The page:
The Pain with the Complain

screamer Complaints are one of the only things that bother me on a daily, almost hourly basis. Maybe it’s my lack of maturity on how to handle other people’s complaints, but they literally sit on my chest and weigh me down. Yesterday and today, I scrolled down my Facebook and Twitter walls, and discovered that literally 50-60% of everyone’s updates were complaints. 

  • It’s cold out
  • It snowed
  • I didn’t get Starbucks today
  • My husband doesn’t pay attention to me
  • My kids are driving me nuts

I totally get that people use social media just to be social, and these sorts of statements don’t reflect one’s theological beliefs about God and that he doesn’t provide everything we need and want– but truly, that is how it sounds when the same people complain day after day after day.

Am I being preachy? I guess so. But, play a little game with me the next time you hear someone complaining, (because I know YOU never would) 🙂

Ask that person to:

  • Walk to their refrigerator or pantry and check if there is food to eat there
  • Turn on their faucet to see if water comes out
  • Check their closet for boots, coats, hats, sweaters, and mittens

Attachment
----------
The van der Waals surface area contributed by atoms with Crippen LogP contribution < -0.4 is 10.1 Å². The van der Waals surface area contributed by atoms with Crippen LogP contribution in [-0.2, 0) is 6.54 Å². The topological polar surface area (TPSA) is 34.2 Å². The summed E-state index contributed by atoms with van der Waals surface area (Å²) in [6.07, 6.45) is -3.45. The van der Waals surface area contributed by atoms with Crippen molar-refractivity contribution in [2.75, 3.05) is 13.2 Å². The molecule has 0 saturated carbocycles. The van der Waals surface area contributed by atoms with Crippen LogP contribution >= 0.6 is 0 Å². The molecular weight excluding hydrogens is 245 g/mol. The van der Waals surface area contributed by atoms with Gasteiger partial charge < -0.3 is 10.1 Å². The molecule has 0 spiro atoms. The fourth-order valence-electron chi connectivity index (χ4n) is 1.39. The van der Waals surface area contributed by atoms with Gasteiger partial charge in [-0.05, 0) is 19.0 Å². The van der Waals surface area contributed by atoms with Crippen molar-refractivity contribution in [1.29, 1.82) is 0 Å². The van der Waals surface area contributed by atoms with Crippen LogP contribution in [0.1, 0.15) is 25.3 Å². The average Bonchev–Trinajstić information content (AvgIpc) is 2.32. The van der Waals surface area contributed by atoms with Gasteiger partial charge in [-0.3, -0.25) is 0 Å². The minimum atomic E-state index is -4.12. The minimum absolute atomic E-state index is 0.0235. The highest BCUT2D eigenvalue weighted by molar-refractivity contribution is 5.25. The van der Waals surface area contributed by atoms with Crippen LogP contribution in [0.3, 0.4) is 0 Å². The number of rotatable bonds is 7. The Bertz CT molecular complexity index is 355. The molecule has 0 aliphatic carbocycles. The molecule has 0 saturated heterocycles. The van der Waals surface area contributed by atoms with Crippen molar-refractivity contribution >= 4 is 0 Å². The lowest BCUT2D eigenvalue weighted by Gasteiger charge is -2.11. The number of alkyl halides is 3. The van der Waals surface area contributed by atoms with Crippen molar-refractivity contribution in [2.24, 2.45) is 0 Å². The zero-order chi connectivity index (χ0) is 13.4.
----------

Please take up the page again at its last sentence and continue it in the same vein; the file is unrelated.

• Walk to a light switch and turn it on and off.
  • Next, have them walk to the heat duct and feel the warm air blowing on their face.

If they don’t get the point yet, ask them if:

  • They can read
  • They have a computer
  • They went to school past 8th grade.

So if you really don’t have any friends that complain, maybe scroll through your last 10 Facebook or Twitter updates and calculate your complaint percentage.  I’m going to do it too.

The bar is pretty high in the Bible. Here’s what God says about it:

“Do everything without grumbling or arguing,  so that you may become blameless and pure, “children of God without fault in a warped and crooked generation.”Philippians 2:14-15


“Rejoice in the Lord ALWAYS. I will say it again, REJOICE!” Philippians 4:4

Twittering the Event


Pastor Mark took this photo of me and Rob at the Center For the Homeless Dancing with the Stars Auction the other night.

We had an interesting conversation about Twittering in church, Twittering in general, and what that means.  Mark asked a great question: Is it about community or connecting?

I haven't made up my mind yet.  What I do know is that I have made some good friends through Twitter and Facebook that I otherwise would not know.  Being in a large church, there are many people who I did not know, and vice-versa, they did not know me.  Now when I see them in the halls at church I can smile, say Hi, and start up a general conversation with them.

There are also people on Twitter and Facebook that turn me into a raving lunatic because they say and do really dumb things for attention. 

What do you think  it's all about?  How does it help you?  Does it turn you into a raving lunatic? 

Just curious.